Letters: 10/5/17

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Cyclists must take better caution

The article “Crash Course” [Re: News, Sept. 28] omits some issues relevant to bicycle riders’ safety in Boulder. A significant fraction of bicycle riders — and not just a few “bad apples” — simply and flagrantly ignore the laws, riding the wrong way on one-way streets, etc. Boulder has long prohibited riding bicycles on sidewalks in the downtown Boulder business district, but the law is largely unknown, not advertised and never enforced. Maybe the law doesn’t even exist anymore. A few years ago I questioned two Boulder police officers who were themselves riding bicycles in the mall; they were aware of the law but told me they had no interest in enforcing it.

Boulder bicyclists ought to realize that there are many drivers here from out-of-town or out-of-state where laws often require that bicyclists obey motor vehicle laws when they are on their bikes and obey laws pertaining to pedestrians when they are not (riding on special bike paths excepted). I couldn’t find the law mentioned in the article, that it is OK for a bicyclist to ride across a pedestrian crossing at up to 8 mph. Whether it is legal or not, it is stupid to do so when such practice is totally unexpected by most drivers. It is true that Colorado bike laws are less rigorous than in many other states and communities. They should be changed to better conform to the sensible laws most Americans are familiar with.

Whether laws are changed or not, if Boulder bicyclists want to be safe, they should obey motor vehicle laws when riding bicycles on or across roadways and they should walk their bicycles across crosswalks… or at least ride at an urban walking speed of 2 mph.

Clark R. Chapman/Nederland

Fight proposed cuts to the United Nations

On behalf of the United Nations Association of Boulder County, I am writing to express concern over proposed cuts to the United States’ funding of the United Nations. Our world is facing a growing number of challenges, from heartbreaking terrorist attacks in Europe, to the Syrian refugee crisis, to more than 20 million people facing starvation and famine in South Sudan, Yemen, Somalia and Nigeria, plus over 60 million displaced persons around the world.

Despite these challenges, the Trump administration presents a budget proposal that takes a hacksaw to foreign-affairs funding and significantly decreases U.S. support for the U.N. If enacted it would eliminate U.S. funding for the World Food Program, the Green Climate Fund and UNICEF; slash U.S. contributions to U.N. peacekeeping missions by 37 percent; and cut our participation in vital global health programs by a quarter. Various agencies and programs of the U.N. have made substantial advances against world poverty, hunger and disease, ameliorated conflict within and between nations, and promoted economic development, education and human rights. The proposed cuts to U.S. support of U.N. programs would cause a serious setback to these achievements.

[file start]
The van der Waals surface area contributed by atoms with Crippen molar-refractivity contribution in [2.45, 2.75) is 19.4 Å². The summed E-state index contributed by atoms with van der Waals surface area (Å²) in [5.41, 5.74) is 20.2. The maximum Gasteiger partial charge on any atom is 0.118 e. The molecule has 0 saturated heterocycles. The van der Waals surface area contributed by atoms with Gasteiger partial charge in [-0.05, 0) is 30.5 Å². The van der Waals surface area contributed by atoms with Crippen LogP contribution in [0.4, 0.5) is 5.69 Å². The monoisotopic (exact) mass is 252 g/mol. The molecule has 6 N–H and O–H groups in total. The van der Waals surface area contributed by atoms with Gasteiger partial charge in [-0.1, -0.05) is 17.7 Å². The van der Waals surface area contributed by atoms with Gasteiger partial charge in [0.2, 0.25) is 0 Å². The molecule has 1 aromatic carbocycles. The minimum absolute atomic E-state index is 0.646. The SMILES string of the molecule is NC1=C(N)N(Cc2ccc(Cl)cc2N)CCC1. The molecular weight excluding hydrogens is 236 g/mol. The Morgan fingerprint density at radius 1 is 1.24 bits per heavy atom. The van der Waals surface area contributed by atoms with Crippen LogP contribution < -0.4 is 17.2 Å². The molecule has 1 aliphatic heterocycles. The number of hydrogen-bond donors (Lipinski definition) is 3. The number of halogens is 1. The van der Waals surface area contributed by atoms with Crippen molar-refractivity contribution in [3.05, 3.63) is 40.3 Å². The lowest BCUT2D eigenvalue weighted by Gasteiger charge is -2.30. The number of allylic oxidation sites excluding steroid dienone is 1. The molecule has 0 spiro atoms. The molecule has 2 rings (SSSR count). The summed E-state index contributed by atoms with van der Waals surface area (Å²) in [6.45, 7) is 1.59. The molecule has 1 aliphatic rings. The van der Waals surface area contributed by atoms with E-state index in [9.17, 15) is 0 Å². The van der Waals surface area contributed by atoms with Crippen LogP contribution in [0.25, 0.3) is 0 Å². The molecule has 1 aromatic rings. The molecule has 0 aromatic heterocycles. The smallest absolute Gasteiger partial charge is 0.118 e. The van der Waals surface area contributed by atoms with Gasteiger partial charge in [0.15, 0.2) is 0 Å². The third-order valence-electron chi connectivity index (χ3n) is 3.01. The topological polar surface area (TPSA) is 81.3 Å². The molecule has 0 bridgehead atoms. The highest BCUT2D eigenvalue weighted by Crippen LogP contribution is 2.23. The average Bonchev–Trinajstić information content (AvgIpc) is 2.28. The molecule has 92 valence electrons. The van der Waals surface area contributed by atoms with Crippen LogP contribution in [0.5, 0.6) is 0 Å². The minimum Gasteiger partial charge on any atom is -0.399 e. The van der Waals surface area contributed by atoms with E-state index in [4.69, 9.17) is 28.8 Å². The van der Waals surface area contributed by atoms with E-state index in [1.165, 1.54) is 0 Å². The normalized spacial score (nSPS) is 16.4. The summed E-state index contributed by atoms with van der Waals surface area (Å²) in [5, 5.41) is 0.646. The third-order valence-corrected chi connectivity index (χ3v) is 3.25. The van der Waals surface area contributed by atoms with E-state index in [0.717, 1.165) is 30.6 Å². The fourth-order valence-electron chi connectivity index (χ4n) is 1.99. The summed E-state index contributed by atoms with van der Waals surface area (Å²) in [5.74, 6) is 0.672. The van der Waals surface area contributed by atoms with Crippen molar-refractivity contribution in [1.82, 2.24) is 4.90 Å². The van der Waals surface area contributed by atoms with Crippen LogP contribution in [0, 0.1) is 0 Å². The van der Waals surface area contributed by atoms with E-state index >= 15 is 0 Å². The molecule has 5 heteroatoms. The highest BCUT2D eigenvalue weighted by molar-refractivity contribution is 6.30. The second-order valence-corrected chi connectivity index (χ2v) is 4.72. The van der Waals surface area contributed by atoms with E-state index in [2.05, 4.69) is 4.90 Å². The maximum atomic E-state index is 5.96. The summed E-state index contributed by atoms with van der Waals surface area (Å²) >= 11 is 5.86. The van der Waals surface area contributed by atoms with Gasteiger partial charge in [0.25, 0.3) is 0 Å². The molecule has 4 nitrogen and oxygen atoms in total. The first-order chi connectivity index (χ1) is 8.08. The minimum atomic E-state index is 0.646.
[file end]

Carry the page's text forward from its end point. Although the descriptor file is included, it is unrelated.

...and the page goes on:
As you may know, although the administration proposes a budget, the Congress ultimately has the power to decide how much money gets allocated to each program. So it is incredibly important that we ensure programs for counter-terrorism, peacekeeping, health and development programs continue at a time of increased challenges to global security and stability.

We call on our Boulder community to ask Sen. Cory Gardner (202-224-5941), Sen. Michael Bennet (202-224-5852) and Congressman Jared Polis (202-225-2161) to reject the proposed budget cuts to the United Nations, which would severely jeopardize American national security and foreign policy objectives. Please urge the Congress to fully fund the U.N. to protect our world and ourselves.

Robert McNown/President, United Nations Association of Boulder County

  • coffeebean2

    Mr. Chapman makes a number of points, but nothing to support his argument. For example, he states “A significant fraction of bicycle riders” – what is a “significant fraction”? One quarter? One half? Is that just the cyclists he’s observed?

    People visiting from out of state need to learn Colorado, Boulder County and Boulder laws, not the other way around. That’s like saying all speed limits should be 55.

    Yes, there are some cyclists who don’t follow the law, just like there are motorists who don’t follow the law, yet cyclists for some reason are called out.